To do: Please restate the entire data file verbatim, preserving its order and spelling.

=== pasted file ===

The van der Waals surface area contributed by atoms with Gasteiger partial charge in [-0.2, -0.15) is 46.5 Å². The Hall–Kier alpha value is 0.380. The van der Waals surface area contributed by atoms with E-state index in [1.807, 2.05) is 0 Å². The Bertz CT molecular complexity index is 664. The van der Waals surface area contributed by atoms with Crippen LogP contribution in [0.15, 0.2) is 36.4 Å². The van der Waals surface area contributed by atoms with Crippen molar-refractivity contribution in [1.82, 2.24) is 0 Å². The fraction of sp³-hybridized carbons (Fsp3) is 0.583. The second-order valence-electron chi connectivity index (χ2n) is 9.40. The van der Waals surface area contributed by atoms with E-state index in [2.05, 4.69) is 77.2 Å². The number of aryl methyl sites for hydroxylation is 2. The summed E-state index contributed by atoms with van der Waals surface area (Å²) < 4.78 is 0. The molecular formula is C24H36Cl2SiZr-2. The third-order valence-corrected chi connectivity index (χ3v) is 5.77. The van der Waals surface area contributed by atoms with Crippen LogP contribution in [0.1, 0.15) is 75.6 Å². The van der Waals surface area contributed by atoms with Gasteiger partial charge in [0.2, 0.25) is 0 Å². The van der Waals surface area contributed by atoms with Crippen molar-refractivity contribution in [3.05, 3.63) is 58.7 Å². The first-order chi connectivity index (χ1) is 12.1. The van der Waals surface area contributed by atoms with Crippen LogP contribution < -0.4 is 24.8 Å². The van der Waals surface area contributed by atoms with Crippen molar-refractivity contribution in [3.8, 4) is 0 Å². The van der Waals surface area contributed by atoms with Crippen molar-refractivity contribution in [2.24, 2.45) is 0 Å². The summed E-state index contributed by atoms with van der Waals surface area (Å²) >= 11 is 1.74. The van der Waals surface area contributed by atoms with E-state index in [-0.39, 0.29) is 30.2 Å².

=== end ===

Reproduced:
The van der Waals surface area contributed by atoms with Gasteiger partial charge in [-0.2, -0.15) is 46.5 Å². The Hall–Kier alpha value is 0.380. The van der Waals surface area contributed by atoms with E-state index in [1.807, 2.05) is 0 Å². The Bertz CT molecular complexity index is 664. The van der Waals surface area contributed by atoms with Crippen LogP contribution in [0.15, 0.2) is 36.4 Å². The van der Waals surface area contributed by atoms with Crippen molar-refractivity contribution in [1.82, 2.24) is 0 Å². The fraction of sp³-hybridized carbons (Fsp3) is 0.583. The second-order valence-electron chi connectivity index (χ2n) is 9.40. The van der Waals surface area contributed by atoms with E-state index in [2.05, 4.69) is 77.2 Å². The number of aryl methyl sites for hydroxylation is 2. The summed E-state index contributed by atoms with van der Waals surface area (Å²) < 4.78 is 0. The molecular formula is C24H36Cl2SiZr-2. The third-order valence-corrected chi connectivity index (χ3v) is 5.77. The van der Waals surface area contributed by atoms with Crippen LogP contribution in [0.1, 0.15) is 75.6 Å². The van der Waals surface area contributed by atoms with Gasteiger partial charge in [0.2, 0.25) is 0 Å². The van der Waals surface area contributed by atoms with Crippen molar-refractivity contribution in [3.05, 3.63) is 58.7 Å². The first-order chi connectivity index (χ1) is 12.1. The van der Waals surface area contributed by atoms with Crippen LogP contribution < -0.4 is 24.8 Å². The van der Waals surface area contributed by atoms with Crippen molar-refractivity contribution in [3.8, 4) is 0 Å². The van der Waals surface area contributed by atoms with Crippen molar-refractivity contribution in [2.24, 2.45) is 0 Å². The summed E-state index contributed by atoms with van der Waals surface area (Å²) >= 11 is 1.74. The van der Waals surface area contributed by atoms with E-state index in [-0.39, 0.29) is 30.2 Å².